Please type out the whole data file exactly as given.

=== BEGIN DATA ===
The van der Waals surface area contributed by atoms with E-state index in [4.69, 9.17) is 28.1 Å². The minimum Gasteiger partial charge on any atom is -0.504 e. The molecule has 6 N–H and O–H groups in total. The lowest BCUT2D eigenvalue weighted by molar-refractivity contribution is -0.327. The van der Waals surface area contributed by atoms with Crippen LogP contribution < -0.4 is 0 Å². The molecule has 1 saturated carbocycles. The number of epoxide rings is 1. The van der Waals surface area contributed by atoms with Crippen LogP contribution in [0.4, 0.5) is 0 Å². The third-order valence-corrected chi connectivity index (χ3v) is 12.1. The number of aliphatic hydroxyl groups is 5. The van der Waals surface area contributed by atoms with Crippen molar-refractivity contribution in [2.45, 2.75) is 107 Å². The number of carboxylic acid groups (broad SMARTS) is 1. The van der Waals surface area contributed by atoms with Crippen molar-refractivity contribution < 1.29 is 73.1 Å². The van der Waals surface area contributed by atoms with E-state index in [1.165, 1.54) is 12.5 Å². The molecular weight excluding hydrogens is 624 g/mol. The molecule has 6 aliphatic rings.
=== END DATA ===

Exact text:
The van der Waals surface area contributed by atoms with E-state index in [4.69, 9.17) is 28.1 Å². The minimum Gasteiger partial charge on any atom is -0.504 e. The molecule has 6 N–H and O–H groups in total. The lowest BCUT2D eigenvalue weighted by molar-refractivity contribution is -0.327. The van der Waals surface area contributed by atoms with Crippen LogP contribution < -0.4 is 0 Å². The molecule has 1 saturated carbocycles. The number of epoxide rings is 1. The van der Waals surface area contributed by atoms with Crippen LogP contribution in [0.4, 0.5) is 0 Å². The third-order valence-corrected chi connectivity index (χ3v) is 12.1. The number of aliphatic hydroxyl groups is 5. The van der Waals surface area contributed by atoms with Crippen molar-refractivity contribution in [2.45, 2.75) is 107 Å². The number of carboxylic acid groups (broad SMARTS) is 1. The van der Waals surface area contributed by atoms with Crippen molar-refractivity contribution < 1.29 is 73.1 Å². The van der Waals surface area contributed by atoms with E-state index in [1.165, 1.54) is 12.5 Å². The molecular weight excluding hydrogens is 624 g/mol. The molecule has 6 aliphatic rings.